Generalized mirror matter models

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D47, 456 (1993); Z. G.. Berezhiani, A. D. Dolgov and R. N. Mohapatra, Phys. Lett. B375, 26 (1996) [hep-ph/9511221]. [20] C. Alcock et al., Astrophys. J. 542, 281 ...
July 2005

Generalized mirror matter models R. Foot∗ School of Physics, Research Centre for High Energy Physics, The University of Melbourne, Victoria 3010, Australia Non-minimal gauge models with exact unbroken improper space-time symmetries are constructed and their cosmological and astrophysical implications explored.

arXiv:hep-ph/0507294v3 14 Nov 2005

PACS numbers:

The exact parity model[1] is the minimal extension of the standard model which allows for an exact unbroken parity symmetry [x → −x, t → t]. Each type of ordinary particle (lepton, quark, gauge particles) has a distinct mirror partner. The ordinary and mirror particles form parallel sectors each with gauge symmetry GSM ≡ SU (3)c ⊗ SU (2) ⊗ U (1)Y , so that the gauge symmetry is GSM ⊗ GSM . The interactions of each sector are governed by a Lagrangian of exactly the same form, except with left and right interchanged. That is, in the mirror sector, it is the right-handed chiral fermions which are SU (2) doublets, while in the ordinary sector, it is the left-handed chiral fermions. Thus, the Lagrangian has the form: ′ ′ , qL , Wµ′ , A′µ , ....) + Lmix L = LSM (eL , eR , qL , qR , Wµ , Aµ , ...) + LSM (e′R , e′L , qR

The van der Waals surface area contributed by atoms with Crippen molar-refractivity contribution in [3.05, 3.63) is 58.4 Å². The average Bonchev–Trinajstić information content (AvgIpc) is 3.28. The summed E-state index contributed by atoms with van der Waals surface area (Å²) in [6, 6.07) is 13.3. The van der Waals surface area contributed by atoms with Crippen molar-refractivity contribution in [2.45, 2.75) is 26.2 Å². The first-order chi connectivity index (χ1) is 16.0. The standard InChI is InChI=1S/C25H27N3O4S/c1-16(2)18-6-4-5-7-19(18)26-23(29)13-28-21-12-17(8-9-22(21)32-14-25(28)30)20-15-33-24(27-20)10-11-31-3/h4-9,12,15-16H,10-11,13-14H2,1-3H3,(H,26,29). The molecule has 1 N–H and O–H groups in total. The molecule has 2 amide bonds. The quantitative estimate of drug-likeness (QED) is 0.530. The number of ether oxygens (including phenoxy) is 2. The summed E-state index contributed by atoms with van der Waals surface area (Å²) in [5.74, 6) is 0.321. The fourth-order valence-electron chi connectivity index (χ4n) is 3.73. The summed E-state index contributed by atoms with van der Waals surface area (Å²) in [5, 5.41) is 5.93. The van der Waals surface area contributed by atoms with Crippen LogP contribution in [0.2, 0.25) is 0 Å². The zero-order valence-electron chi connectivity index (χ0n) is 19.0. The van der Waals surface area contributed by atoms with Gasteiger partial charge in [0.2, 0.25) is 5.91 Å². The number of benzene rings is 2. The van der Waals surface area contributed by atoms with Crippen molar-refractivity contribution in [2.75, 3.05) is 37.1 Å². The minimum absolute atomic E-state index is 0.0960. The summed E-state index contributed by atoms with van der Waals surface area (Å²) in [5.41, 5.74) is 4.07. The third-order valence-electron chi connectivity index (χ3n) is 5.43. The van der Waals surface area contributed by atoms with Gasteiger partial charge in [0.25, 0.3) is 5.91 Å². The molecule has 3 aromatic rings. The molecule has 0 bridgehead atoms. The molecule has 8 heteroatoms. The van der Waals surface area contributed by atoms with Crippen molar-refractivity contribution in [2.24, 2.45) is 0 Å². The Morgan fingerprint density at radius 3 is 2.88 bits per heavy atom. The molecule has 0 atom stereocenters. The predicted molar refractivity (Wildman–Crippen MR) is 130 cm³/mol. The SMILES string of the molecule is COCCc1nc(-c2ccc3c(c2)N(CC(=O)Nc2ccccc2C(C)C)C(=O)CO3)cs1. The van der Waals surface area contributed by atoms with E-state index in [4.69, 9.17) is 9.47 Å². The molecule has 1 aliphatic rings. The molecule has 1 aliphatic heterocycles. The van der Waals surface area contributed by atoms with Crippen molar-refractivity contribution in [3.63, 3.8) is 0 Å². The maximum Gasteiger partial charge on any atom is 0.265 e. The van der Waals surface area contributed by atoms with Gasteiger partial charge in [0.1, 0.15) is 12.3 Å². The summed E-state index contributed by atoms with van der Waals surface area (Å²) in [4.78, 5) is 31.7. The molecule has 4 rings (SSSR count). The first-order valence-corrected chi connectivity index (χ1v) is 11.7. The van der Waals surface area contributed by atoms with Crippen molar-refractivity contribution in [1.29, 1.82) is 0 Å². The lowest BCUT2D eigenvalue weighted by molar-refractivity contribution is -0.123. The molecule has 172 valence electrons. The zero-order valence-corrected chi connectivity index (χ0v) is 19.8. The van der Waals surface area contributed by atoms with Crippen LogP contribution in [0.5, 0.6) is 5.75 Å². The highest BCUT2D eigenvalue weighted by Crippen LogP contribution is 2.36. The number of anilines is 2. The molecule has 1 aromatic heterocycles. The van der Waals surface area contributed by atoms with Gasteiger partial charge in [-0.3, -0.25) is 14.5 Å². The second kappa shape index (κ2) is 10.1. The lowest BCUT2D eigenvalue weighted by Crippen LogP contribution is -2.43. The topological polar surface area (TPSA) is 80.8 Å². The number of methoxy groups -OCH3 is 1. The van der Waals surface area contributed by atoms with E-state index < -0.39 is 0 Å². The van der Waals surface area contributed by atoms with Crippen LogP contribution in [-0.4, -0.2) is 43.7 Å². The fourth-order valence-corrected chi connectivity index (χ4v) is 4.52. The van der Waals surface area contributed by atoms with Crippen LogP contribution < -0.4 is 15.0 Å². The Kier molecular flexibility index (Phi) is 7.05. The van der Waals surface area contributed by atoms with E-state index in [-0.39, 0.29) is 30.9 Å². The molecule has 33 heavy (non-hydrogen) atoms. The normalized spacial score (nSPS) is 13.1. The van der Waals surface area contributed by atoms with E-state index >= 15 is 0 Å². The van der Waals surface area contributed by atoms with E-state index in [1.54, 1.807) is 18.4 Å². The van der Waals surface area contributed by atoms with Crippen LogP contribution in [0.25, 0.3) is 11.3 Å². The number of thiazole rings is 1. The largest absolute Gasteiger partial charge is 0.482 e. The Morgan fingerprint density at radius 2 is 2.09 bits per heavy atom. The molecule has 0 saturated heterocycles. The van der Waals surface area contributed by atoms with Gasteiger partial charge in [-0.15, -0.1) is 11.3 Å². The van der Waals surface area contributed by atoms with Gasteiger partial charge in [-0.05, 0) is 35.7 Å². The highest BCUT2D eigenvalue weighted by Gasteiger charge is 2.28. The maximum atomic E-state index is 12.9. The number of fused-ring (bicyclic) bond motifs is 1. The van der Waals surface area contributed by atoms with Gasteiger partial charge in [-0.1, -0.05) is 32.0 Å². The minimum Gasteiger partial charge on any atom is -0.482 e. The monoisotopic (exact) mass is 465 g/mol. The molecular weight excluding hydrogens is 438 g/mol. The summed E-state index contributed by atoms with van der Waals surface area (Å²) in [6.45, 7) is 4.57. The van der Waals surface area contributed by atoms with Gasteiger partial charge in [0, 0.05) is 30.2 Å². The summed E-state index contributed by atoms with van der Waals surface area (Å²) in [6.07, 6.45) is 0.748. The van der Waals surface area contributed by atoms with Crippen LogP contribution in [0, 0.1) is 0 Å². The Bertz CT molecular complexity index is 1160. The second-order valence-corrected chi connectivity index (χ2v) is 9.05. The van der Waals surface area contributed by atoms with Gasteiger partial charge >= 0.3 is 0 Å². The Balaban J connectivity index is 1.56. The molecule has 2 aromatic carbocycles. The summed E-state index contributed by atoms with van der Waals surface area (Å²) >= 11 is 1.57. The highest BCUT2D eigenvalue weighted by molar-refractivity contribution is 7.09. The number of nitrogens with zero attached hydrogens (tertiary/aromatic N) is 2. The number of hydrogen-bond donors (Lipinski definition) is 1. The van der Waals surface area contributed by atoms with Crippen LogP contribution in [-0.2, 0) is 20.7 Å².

where e, q, Wµ , Aµ denote the leptons, quarks, gauge fields etc and the primed fields are their corresponding mirror partners. The Lmix part describes possible interactions coupling ordinary and mirror particles together. The exact parity symmetry, P, has the form[1]: x → −x, t → t G ↔ G′µ , W µ ↔ Wµ′ , B µ ↔ Bµ′ ′ ℓL ↔ γ0 ℓ′R , eR ↔ γ0 e′L , qL ↔ γ0 qR , ′ ′ ′ uR ↔ γ0 uL , dR ↔ γ0 dL , φ ↔ φ µ


where Gµ , W µ , B µ are the standard GSM gauge particles, ℓL , eR , qL , uR , dR are the standard leptons and quarks (the generation index is implicit) φ is the standard Higgs doublet and the primes denote the mirror particles. Under this symmetry, LSM (e, q, W, A, ...) interchanges with LSM (e′ , q ′ , W ′ , A′ , ...) leaving the full Lagrangian invariant (of course the terms in Lmix must also be invariant under this symmetry). The theory also has an exact unbroken time reversal invariance, T , with standard CPT identified as the product: PT [1]. In this way, the full Poincare group, containing proper and improper Lorentz transformations, space-time translations etc becomes a fundamental unbroken symmetry – providing strong theoretical motivation for the theory. Constraints from gauge invariance and renormalizability limit Lmix to just two terms[1]: ′ Lmix = ǫF µν Fµν + λφ† φφ′† φ′